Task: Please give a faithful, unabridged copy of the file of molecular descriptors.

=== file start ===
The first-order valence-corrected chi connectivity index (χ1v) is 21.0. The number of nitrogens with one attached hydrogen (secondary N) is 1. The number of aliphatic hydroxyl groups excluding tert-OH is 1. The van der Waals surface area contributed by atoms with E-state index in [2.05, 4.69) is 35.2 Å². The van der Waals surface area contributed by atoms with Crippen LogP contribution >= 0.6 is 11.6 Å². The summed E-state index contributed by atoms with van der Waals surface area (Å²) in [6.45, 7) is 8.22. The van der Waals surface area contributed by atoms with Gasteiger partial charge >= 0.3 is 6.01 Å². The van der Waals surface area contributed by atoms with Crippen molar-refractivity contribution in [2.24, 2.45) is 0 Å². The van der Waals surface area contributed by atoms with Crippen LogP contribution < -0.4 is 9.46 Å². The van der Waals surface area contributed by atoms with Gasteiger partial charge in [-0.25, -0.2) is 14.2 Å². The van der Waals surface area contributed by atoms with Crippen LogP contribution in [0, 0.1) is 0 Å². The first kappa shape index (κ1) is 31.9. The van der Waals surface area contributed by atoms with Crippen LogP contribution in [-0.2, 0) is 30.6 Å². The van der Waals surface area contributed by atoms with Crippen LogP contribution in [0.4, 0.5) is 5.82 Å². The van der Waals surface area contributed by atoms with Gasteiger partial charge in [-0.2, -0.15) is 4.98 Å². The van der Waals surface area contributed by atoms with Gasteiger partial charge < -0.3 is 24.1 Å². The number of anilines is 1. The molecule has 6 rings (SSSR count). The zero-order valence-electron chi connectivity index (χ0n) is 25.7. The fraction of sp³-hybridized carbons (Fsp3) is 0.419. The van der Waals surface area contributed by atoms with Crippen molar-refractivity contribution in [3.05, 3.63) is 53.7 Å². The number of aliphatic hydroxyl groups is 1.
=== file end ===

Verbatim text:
The first-order valence-corrected chi connectivity index (χ1v) is 21.0. The number of nitrogens with one attached hydrogen (secondary N) is 1. The number of aliphatic hydroxyl groups excluding tert-OH is 1. The van der Waals surface area contributed by atoms with E-state index in [2.05, 4.69) is 35.2 Å². The van der Waals surface area contributed by atoms with Crippen LogP contribution >= 0.6 is 11.6 Å². The summed E-state index contributed by atoms with van der Waals surface area (Å²) in [6.45, 7) is 8.22. The van der Waals surface area contributed by atoms with Gasteiger partial charge >= 0.3 is 6.01 Å². The van der Waals surface area contributed by atoms with Crippen molar-refractivity contribution in [2.24, 2.45) is 0 Å². The van der Waals surface area contributed by atoms with Crippen LogP contribution < -0.4 is 9.46 Å². The van der Waals surface area contributed by atoms with Gasteiger partial charge in [-0.25, -0.2) is 14.2 Å². The van der Waals surface area contributed by atoms with Crippen LogP contribution in [0, 0.1) is 0 Å². The first kappa shape index (κ1) is 31.9. The van der Waals surface area contributed by atoms with Crippen LogP contribution in [-0.2, 0) is 30.6 Å². The van der Waals surface area contributed by atoms with Crippen LogP contribution in [0.4, 0.5) is 5.82 Å². The van der Waals surface area contributed by atoms with Gasteiger partial charge in [-0.2, -0.15) is 4.98 Å². The van der Waals surface area contributed by atoms with Gasteiger partial charge < -0.3 is 24.1 Å². The number of anilines is 1. The molecule has 6 rings (SSSR count). The zero-order valence-electron chi connectivity index (χ0n) is 25.7. The fraction of sp³-hybridized carbons (Fsp3) is 0.419. The van der Waals surface area contributed by atoms with Crippen molar-refractivity contribution in [3.05, 3.63) is 53.7 Å². The number of aliphatic hydroxyl groups is 1.